Several groups have modeled the impact of COVID-19, and strategies to slow or halt its spread, on infections and deaths, including Imperial College London and the London School of Hygiene & Tropical Medicine. While their specific predictions vary based on data, policy assumptions, and modeling scenarios, they all paint a grim picture on the number of COVID-19 deaths ahead. And yet, deaths of COVID-19 patients are not the only deaths to consider when weighing up the impact of this disease, nor when assessing prospective policies or the success or failure of mitigation and suppression responses. This is the first in a series of blogs in which we’ll focus on non-COVID-19 excess deaths caused by the response to COVID-19, part of a larger project at CGD to help policymakers minimize the indirect health impacts of the pandemic.
A major gap in current models
The modeling team at Imperial predicted that an unmitigated, worst-case scenario in Africa could lead to 2,483,000 deaths, compared to 298,000 deaths in their best-case, early and sustained suppression scenario; thus 2,185,000 COVID-19 deaths could be avoided according to their predictions.
This week the medical journal BMJ Global Health published a paper authored by a team from WHO’s Regional Office for Africa. Based on more and better data, and after most countries in Africa have introduced stringent policy responses, this report predicts that between 83,000-190,000 people could die of COVID-19 in the first year of the pandemic if containment measures fail. While these new predictions are over ten times less than the Imperial projections, 190,000 excess COVID-19 deaths is a substantial toll. Still, what’s missing from these numbers are the people who will die from the many indirect impacts of the COVID-19 response.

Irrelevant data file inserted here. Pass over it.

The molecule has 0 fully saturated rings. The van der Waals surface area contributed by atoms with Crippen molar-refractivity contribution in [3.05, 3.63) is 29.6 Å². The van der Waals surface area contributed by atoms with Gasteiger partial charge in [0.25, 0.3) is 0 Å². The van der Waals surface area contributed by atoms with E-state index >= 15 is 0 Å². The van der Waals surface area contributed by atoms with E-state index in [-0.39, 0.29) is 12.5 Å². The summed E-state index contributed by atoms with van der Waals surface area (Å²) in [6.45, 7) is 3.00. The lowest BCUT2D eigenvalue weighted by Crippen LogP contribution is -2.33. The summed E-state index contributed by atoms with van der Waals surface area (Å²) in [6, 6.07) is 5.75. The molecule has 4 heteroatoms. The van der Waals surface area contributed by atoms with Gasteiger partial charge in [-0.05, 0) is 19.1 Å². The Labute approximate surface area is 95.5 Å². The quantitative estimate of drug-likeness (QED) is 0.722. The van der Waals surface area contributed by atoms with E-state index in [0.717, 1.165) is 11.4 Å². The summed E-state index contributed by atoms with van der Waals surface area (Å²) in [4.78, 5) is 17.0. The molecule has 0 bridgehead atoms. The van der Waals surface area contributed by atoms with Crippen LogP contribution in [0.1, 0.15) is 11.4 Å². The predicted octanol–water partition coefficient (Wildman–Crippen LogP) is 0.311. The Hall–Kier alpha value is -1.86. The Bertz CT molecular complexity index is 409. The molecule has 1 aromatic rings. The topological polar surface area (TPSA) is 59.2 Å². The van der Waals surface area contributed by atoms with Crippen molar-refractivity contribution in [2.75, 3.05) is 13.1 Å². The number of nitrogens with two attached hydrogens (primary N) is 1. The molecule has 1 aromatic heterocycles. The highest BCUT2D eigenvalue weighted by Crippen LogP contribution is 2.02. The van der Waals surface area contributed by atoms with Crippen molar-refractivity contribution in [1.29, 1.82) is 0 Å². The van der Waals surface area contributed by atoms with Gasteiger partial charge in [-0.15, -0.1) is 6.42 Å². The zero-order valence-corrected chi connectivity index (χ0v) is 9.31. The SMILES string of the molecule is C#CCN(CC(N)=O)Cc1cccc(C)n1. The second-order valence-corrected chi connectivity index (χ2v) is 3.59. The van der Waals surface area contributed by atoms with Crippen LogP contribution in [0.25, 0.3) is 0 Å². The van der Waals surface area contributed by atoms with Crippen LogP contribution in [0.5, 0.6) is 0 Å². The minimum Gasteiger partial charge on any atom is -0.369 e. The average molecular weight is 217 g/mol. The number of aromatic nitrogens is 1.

We are not aware of any attempt to date to look across these issues to take a broader health system’s perspective. Doing so would enable us to ask, “Are stringent COVID-19 policy measures in LMICs doing more harm than good?”
Indirect consequences of the pandemic – specific disease areas
Many groups have recently begun publishing predictions of non-COVID-19 excess mortality—or what some commentators call “lockdown victims” or “collateral.” Some of their findings include:
- Using the Lives Saved Tool, Johns Hopkins University reported that across 118 low- and middle-income countries, the increase in child and maternal deaths will be devasting. Based on a range of plausible scenarios, the authors estimate that there could be as many as 2,300,000 additional child deaths and 133,000 additional maternal deaths in this first year of the pandemic as a result of unavoidable shocks, health system collapse, or intentional choices made in responding to the pandemic.
- A report by the London School of Hygiene & Tropical Medicine found that for every one excess COVID-19 death attributable to infections acquired during routine vaccination clinic visits, there could be up to 549 deaths in children prevented by sustaining routine childhood immunization in Africa. Unfortunately there are countless reports of the various ways in which the ongoing pandemic is disrupting both routine immunization and immunization campaigns.
- An HIV modelling report, convened by the WHO and UNAIDS, used five models of HIV epidemics to estimate the effect of various potential disruptions to HIV prevention and treatment services on HIV-related deaths and new infections in sub-Saharan Africa over one- and five-year periods. It found that a six-month full interruption of antiretroviral therapy (ART) supply would be expected to lead to excess deaths over a year which are more than the total current annual number of HIV deaths. In sub-Saharan Africa this amounts to possibly over additional 500,000 HIV deaths. Similar disruption would also lead to a doubling in the number of children born with HIV.